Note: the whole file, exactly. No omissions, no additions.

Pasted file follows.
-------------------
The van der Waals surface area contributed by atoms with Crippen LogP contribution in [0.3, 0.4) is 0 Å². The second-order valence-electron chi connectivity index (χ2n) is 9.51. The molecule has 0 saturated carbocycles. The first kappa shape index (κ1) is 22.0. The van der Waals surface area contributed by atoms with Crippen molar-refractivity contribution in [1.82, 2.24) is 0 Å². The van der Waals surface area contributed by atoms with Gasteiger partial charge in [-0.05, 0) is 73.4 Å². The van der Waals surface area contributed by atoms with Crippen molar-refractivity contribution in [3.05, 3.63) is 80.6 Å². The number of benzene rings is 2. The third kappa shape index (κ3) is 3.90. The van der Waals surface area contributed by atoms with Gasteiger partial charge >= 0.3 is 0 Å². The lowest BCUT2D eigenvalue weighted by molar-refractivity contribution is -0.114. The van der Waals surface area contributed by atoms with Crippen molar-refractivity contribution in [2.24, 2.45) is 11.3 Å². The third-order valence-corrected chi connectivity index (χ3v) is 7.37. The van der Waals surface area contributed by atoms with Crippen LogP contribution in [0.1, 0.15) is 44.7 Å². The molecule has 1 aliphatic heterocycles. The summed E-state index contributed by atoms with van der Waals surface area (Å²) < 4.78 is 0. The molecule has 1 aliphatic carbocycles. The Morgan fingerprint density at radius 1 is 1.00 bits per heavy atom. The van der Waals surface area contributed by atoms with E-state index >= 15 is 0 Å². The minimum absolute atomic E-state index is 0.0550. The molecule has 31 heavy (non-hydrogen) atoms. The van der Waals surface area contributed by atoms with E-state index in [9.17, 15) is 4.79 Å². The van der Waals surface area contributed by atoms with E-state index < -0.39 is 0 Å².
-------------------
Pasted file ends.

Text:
The van der Waals surface area contributed by atoms with Crippen LogP contribution in [0.3, 0.4) is 0 Å². The second-order valence-electron chi connectivity index (χ2n) is 9.51. The molecule has 0 saturated carbocycles. The first kappa shape index (κ1) is 22.0. The van der Waals surface area contributed by atoms with Crippen molar-refractivity contribution in [1.82, 2.24) is 0 Å². The van der Waals surface area contributed by atoms with Gasteiger partial charge in [-0.05, 0) is 73.4 Å². The van der Waals surface area contributed by atoms with Crippen molar-refractivity contribution in [3.05, 3.63) is 80.6 Å². The number of benzene rings is 2. The third kappa shape index (κ3) is 3.90. The van der Waals surface area contributed by atoms with Gasteiger partial charge >= 0.3 is 0 Å². The lowest BCUT2D eigenvalue weighted by molar-refractivity contribution is -0.114. The van der Waals surface area contributed by atoms with Crippen molar-refractivity contribution in [2.24, 2.45) is 11.3 Å². The third-order valence-corrected chi connectivity index (χ3v) is 7.37. The van der Waals surface area contributed by atoms with Crippen LogP contribution in [0.1, 0.15) is 44.7 Å². The molecule has 1 aliphatic heterocycles. The summed E-state index contributed by atoms with van der Waals surface area (Å²) < 4.78 is 0. The molecule has 1 aliphatic carbocycles. The Morgan fingerprint density at radius 1 is 1.00 bits per heavy atom. The van der Waals surface area contributed by atoms with E-state index >= 15 is 0 Å². The minimum absolute atomic E-state index is 0.0550. The molecule has 31 heavy (non-hydrogen) atoms. The van der Waals surface area contributed by atoms with E-state index in [9.17, 15) is 4.79 Å². The van der Waals surface area contributed by atoms with E-state index < -0.39 is 0 Å².